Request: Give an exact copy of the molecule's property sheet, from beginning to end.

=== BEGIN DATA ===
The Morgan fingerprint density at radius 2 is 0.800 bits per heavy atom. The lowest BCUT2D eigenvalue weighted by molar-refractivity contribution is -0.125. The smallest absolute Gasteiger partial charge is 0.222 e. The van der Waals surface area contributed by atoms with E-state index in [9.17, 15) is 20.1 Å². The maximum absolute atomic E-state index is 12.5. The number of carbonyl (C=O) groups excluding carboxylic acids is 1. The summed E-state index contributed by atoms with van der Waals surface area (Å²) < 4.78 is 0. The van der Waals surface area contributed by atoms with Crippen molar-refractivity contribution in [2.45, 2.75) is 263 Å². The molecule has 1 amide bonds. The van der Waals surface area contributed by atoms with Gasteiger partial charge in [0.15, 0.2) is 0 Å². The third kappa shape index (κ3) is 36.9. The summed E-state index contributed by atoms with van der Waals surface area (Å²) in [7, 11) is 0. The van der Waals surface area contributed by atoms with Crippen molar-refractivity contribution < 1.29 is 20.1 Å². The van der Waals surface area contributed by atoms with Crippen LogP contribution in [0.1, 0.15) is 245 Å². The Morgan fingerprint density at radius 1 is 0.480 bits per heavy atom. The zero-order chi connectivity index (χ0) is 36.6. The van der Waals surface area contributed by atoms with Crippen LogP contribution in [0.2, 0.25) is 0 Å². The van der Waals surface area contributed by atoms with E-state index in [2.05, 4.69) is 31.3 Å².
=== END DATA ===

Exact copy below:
The Morgan fingerprint density at radius 2 is 0.800 bits per heavy atom. The lowest BCUT2D eigenvalue weighted by molar-refractivity contribution is -0.125. The smallest absolute Gasteiger partial charge is 0.222 e. The van der Waals surface area contributed by atoms with E-state index in [9.17, 15) is 20.1 Å². The maximum absolute atomic E-state index is 12.5. The number of carbonyl (C=O) groups excluding carboxylic acids is 1. The summed E-state index contributed by atoms with van der Waals surface area (Å²) < 4.78 is 0. The van der Waals surface area contributed by atoms with Crippen molar-refractivity contribution in [2.45, 2.75) is 263 Å². The molecule has 1 amide bonds. The van der Waals surface area contributed by atoms with Gasteiger partial charge in [0.15, 0.2) is 0 Å². The third kappa shape index (κ3) is 36.9. The summed E-state index contributed by atoms with van der Waals surface area (Å²) in [7, 11) is 0. The van der Waals surface area contributed by atoms with Crippen molar-refractivity contribution < 1.29 is 20.1 Å². The van der Waals surface area contributed by atoms with Crippen LogP contribution in [0.1, 0.15) is 245 Å². The Morgan fingerprint density at radius 1 is 0.480 bits per heavy atom. The zero-order chi connectivity index (χ0) is 36.6. The van der Waals surface area contributed by atoms with Crippen LogP contribution in [0.2, 0.25) is 0 Å². The van der Waals surface area contributed by atoms with E-state index in [2.05, 4.69) is 31.3 Å².